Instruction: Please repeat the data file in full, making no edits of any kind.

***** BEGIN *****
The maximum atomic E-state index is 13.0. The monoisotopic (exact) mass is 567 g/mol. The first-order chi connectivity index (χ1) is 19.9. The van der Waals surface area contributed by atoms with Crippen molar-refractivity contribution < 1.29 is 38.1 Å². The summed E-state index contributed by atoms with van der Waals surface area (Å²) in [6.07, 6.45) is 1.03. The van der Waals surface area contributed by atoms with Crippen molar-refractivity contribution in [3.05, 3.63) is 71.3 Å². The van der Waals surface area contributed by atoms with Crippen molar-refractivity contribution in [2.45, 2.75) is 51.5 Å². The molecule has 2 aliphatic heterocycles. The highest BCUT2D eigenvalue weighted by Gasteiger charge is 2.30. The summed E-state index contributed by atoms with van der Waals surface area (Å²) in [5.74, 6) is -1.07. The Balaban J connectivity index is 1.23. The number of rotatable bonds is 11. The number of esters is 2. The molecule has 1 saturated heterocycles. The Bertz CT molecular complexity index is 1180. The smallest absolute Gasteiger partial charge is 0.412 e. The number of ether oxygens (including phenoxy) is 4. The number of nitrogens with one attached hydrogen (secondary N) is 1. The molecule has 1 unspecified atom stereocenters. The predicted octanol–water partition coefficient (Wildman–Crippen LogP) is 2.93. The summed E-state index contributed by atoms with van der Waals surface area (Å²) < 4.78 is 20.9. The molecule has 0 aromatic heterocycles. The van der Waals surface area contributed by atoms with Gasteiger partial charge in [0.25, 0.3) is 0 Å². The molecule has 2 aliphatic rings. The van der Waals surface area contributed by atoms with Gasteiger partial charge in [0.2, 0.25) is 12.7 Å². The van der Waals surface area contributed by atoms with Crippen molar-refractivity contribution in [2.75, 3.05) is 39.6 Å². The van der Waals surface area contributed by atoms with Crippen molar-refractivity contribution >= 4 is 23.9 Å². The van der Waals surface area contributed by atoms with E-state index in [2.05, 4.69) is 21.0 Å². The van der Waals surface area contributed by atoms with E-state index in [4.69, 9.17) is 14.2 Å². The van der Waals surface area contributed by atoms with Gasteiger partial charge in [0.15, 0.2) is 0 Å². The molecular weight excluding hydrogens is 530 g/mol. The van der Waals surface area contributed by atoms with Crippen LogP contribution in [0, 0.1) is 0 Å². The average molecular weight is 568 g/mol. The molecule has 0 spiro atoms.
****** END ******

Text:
The maximum atomic E-state index is 13.0. The monoisotopic (exact) mass is 567 g/mol. The first-order chi connectivity index (χ1) is 19.9. The van der Waals surface area contributed by atoms with Crippen molar-refractivity contribution < 1.29 is 38.1 Å². The summed E-state index contributed by atoms with van der Waals surface area (Å²) in [6.07, 6.45) is 1.03. The van der Waals surface area contributed by atoms with Crippen molar-refractivity contribution in [3.05, 3.63) is 71.3 Å². The van der Waals surface area contributed by atoms with Crippen molar-refractivity contribution in [2.45, 2.75) is 51.5 Å². The molecule has 2 aliphatic heterocycles. The highest BCUT2D eigenvalue weighted by Gasteiger charge is 2.30. The summed E-state index contributed by atoms with van der Waals surface area (Å²) in [5.74, 6) is -1.07. The Balaban J connectivity index is 1.23. The number of rotatable bonds is 11. The number of esters is 2. The molecule has 1 saturated heterocycles. The Bertz CT molecular complexity index is 1180. The smallest absolute Gasteiger partial charge is 0.412 e. The number of ether oxygens (including phenoxy) is 4. The number of nitrogens with one attached hydrogen (secondary N) is 1. The molecule has 1 unspecified atom stereocenters. The predicted octanol–water partition coefficient (Wildman–Crippen LogP) is 2.93. The summed E-state index contributed by atoms with van der Waals surface area (Å²) < 4.78 is 20.9. The molecule has 0 aromatic heterocycles. The van der Waals surface area contributed by atoms with Gasteiger partial charge in [0.25, 0.3) is 0 Å². The molecule has 2 aliphatic rings. The van der Waals surface area contributed by atoms with Gasteiger partial charge in [0.2, 0.25) is 12.7 Å². The van der Waals surface area contributed by atoms with Crippen molar-refractivity contribution in [2.75, 3.05) is 39.6 Å². The van der Waals surface area contributed by atoms with Crippen molar-refractivity contribution >= 4 is 23.9 Å². The van der Waals surface area contributed by atoms with E-state index in [2.05, 4.69) is 21.0 Å². The van der Waals surface area contributed by atoms with E-state index in [4.69, 9.17) is 14.2 Å². The van der Waals surface area contributed by atoms with Gasteiger partial charge in [0.15, 0.2) is 0 Å². The molecular weight excluding hydrogens is 530 g/mol. The van der Waals surface area contributed by atoms with Crippen LogP contribution in [0, 0.1) is 0 Å². The average molecular weight is 568 g/mol. The molecule has 0 spiro atoms.